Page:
Tick male or female - where's the other box?
Male, female or do we need a third option?
Many forms asking for personal details have a section with two little boxes; where people are required to specify their gender.
Most of the time there is a choice of 'M' and 'F' - representing male and female - but we may start to see another letter appear as more organisations, departments and businesses start to recognise a third option.
Gay and Lesbian Community Services vice chairperson Dani Wright explained that not everyone identified as being 100 per cent male, or 100 per cent female; instead they are intersex.
"It's a biological difference of sexual development on a chromosomal level or a hormonal level, some have reproductive organs atypical for sexual assignment as a male or female at birth," she said.
Mx* Wright said intersex people represent about 1 or 2 per cent of the population.
Passports and working with children checks are two of the few Australian documents that recognise this third gender.
They give the option of M, F and X, with X representing gender not specified.
Mx Wright said not specifying sex was the favoured option for many intersex people, as in some countries people identified as being of a third sex were systematically segregated and discriminated against.
She said while intersex people had gained recognition on some documents, generally, they were overlooked and they deserved acknowledgment.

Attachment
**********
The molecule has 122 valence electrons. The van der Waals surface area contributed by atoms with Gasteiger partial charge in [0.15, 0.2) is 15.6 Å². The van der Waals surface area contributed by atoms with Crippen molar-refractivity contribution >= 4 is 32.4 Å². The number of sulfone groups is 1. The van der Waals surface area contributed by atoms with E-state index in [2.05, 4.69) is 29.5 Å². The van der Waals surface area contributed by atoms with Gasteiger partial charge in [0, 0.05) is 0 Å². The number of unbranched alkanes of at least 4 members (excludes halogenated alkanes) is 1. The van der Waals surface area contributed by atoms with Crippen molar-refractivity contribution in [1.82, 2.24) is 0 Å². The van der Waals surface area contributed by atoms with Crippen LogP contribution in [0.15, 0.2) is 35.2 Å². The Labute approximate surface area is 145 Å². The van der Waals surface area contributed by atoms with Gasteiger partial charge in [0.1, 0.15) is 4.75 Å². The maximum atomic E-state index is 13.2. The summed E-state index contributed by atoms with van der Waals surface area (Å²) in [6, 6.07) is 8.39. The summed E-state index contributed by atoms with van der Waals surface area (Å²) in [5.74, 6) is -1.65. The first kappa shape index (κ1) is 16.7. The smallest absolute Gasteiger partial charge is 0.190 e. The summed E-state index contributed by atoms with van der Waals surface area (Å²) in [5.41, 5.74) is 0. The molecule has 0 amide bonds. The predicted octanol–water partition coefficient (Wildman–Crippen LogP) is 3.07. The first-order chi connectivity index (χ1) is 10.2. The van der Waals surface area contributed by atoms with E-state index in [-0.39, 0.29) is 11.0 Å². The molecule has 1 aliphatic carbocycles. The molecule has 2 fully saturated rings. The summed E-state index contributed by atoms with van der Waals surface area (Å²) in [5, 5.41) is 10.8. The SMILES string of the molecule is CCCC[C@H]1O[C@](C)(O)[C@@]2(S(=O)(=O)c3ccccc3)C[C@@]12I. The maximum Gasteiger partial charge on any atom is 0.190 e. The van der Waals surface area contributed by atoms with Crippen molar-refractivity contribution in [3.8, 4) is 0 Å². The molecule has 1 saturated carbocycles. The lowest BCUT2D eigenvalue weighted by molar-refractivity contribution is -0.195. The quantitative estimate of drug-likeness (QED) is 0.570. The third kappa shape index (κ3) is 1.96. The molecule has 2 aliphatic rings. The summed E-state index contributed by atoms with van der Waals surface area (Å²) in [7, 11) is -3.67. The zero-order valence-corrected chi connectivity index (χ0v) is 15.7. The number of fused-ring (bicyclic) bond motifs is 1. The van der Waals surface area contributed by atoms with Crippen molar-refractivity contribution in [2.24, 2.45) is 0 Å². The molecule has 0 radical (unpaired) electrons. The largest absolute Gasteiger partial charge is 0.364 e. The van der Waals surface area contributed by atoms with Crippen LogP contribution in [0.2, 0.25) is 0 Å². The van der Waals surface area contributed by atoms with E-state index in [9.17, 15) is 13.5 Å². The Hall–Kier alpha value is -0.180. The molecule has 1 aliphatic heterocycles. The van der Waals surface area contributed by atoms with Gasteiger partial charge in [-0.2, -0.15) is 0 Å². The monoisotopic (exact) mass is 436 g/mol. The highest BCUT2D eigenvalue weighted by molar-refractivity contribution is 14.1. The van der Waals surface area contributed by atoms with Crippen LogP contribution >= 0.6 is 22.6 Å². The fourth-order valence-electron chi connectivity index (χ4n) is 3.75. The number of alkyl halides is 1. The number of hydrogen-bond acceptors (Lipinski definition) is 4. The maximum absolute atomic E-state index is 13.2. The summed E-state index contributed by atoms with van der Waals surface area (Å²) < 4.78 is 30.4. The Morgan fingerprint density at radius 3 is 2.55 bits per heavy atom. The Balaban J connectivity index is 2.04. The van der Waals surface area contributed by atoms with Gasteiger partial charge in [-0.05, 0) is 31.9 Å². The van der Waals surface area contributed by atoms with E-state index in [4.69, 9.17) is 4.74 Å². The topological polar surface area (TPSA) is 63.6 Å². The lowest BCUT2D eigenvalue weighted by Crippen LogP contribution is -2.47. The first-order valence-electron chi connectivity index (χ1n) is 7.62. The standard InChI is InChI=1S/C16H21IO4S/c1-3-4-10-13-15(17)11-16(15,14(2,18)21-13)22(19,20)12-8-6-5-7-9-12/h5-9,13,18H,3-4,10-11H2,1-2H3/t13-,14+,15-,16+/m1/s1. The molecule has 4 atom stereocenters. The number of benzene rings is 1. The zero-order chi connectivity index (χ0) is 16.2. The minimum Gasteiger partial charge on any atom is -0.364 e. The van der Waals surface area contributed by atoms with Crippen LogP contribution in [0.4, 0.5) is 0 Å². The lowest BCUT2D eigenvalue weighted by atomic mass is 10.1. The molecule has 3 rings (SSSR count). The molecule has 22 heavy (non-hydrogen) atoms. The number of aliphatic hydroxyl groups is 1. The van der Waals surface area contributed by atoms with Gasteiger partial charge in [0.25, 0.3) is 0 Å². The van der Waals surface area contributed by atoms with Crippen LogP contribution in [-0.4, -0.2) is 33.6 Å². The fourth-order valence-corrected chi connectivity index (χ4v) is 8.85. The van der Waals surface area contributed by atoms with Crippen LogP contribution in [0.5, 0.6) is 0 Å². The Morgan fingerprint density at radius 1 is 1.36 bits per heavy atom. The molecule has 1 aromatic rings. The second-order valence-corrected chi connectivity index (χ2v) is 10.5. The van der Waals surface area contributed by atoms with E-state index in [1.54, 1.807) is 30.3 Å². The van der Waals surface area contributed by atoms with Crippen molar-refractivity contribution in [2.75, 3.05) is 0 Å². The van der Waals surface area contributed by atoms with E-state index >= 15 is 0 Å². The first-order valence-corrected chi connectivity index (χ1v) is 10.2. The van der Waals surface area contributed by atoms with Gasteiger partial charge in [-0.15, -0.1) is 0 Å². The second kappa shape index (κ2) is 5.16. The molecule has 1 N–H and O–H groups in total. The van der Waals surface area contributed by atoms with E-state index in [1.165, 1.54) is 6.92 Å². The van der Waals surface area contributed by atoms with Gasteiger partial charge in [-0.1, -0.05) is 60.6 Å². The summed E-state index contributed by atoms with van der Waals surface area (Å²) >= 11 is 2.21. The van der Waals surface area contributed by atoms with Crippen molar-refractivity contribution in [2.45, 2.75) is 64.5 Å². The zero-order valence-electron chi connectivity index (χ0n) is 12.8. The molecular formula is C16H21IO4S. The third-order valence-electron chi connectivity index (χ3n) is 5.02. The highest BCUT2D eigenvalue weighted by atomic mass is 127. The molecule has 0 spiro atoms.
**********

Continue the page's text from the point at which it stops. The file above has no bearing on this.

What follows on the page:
Mx Wright said having only male and female as options, was discrimination by omission.
"It makes people feel alienated, invisible and not included," she said.
"The little mental health information available on the subject shows they are worse off from it, they are discriminated against because of not neatly fitting into one of two boxes."
She admitted some intersex people were happy to tick either male or female, whichever gender they most identified with.
Mx Wright said there needed to be more awareness of intersex people.
She said this should start with the medical profession.
Mx Wright said education on intersexuality was not a part of the syllabus for medicine or nursing students.
"Many in the medical profession don't even know what intersex is," she said.
Nominees for candidacy in the state election are some of the few people who have the choice of identifying, on forms at least, as something other than male or female.
The nomination form provides the options of M, F and I - with the I standing for Intersex.
Mx Wright said while the intentions were probably good, the preferred option was an X for sex not specified.
A spokesman for the West Australian Electoral Commission said the intersex nomination category was brought in for the 2005 poll.
"It was initiated because voters were already able to enrol as "male", "female" or "intersex" at the time and the Electoral Commission wanted to standardise the categories across its data," he said.
There have been no intersex candidate nominations since the change.
*Mx is a non gender-specific title pronounced 'Mix'.
Poll: Do we need a third gender option instead of just 'male' or 'female'?
- Yes, the two options are too limited
- No, they are all that's needed
- Only on forms specifically about gender or health
Total votes: 304.
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